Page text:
July 7, 1915 [SBMP]: “This morning, Mrs. John R. Dugan, accompanied by three lady friends, will go to Pelican Bay on the Sea Wolf to camp for a week at that charming island resort.”


July 7, 1915 [SBMP]: “Mrs. Ernest L. Thayer and her son, who are spending the summer at the Miramar, have gone to Santa Cruz Island for a stay at the tent city of Pelican Bay.”


July 9, 1915 [SBMP]: “Scotty Cunningham returned to Pelican Bay in his powerboat, the Sampan, last night, after spending his Fourth of July holiday on the mainland. He and his neat little craft took an active part in the marine pageant last Monday night, carrying in the parade the brilliantly illuminated device of the Manhattan Club.”


July 17, 1915 [SBMP]: “Captain Ira K. Eaton, skipper of the powerboat Sea Wolf, and proprietor of the popular island resort at Pelican Bay on Santa Cruz Island, is about to inaugurate a new feature in his island operation. The captain has recently been presented by Mr. Cowles, superintendent of the Fithian Ranch, with twenty young carrier pigeons, and he will soon have a pigeon messenger service between Pelican Bay and the mainland. He has already started the training of one pair, and he thinks the birds will be able to work the full distance of the channel's width within two or three weeks. Other birds will be put in training as fast as they reach the right age and strength, and it will not be long before all of them will be able to meet all demands upon them for the peculiar service to which they are bred.”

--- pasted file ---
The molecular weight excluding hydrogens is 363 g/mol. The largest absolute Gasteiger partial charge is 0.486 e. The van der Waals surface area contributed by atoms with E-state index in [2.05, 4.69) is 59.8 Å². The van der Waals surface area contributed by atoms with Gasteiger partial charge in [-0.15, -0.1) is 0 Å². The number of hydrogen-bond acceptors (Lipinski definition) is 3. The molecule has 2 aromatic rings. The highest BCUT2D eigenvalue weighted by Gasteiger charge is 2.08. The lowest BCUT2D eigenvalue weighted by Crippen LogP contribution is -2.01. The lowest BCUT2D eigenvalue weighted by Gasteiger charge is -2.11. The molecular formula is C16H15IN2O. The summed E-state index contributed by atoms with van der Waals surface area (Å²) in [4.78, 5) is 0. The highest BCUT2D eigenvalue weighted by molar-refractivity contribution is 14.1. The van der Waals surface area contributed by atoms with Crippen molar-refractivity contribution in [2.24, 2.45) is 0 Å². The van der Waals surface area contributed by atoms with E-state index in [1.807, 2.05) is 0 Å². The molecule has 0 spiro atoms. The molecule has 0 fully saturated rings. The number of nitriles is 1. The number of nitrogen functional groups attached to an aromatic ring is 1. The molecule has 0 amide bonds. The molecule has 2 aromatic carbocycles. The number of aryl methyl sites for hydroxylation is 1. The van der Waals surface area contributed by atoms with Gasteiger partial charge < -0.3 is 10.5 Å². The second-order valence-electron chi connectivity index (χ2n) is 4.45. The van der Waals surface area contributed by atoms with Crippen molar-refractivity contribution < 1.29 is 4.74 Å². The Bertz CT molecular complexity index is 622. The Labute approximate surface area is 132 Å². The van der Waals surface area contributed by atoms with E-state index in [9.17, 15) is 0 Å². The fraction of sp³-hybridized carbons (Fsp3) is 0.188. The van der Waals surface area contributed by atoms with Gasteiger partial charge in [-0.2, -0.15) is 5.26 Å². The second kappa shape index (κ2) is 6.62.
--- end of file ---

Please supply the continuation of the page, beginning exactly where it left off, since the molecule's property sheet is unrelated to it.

July 21, 1915 [SBMP]: “The lure of outdoor life coupled with the fascination of camp life is coaxing a party of pleasure seekers off to Santa Cruz Island today. Mr. and Mrs. William Frew, Mr. and Mrs. Felton Elkins, Mr. and Mrs. Walter Filer, Mrs. William Miller Graham, Mrs. Rachel Frazier and Joseph Colman make up a merry little party that will spend the remainder of the week in camp at Pelican Bay.”


July 21, 1915 [SBMP]: “Captain Ira K. Eaton returned from Pelican Bay in the Sea Wolf yesterday, and this morning he will take to that popular resort a party of fifteen Montecito people who will spend a couple of days there, returning to the mainland tomorrow night. Captain Eaton has recently bought a small powerboat which will be used on the island shores for trolling. It is twenty-eight feet long, and with eight-foot beam, and is said to be admirably adopted to the purpose for which it is intended. The boat, which was bought in Ventura, will be brought to Santa Barbara next Monday, and taken from here to Pelican Bay.”


July 25, 1915 [SBMP]: “Last evening Captain Ira K. Eaton left for Pelican Bay, Santa Cruz Island, in the Sea Wolf, with a party of thirty people intent on spending a long Sunday enjoying the charms of that popular resort...”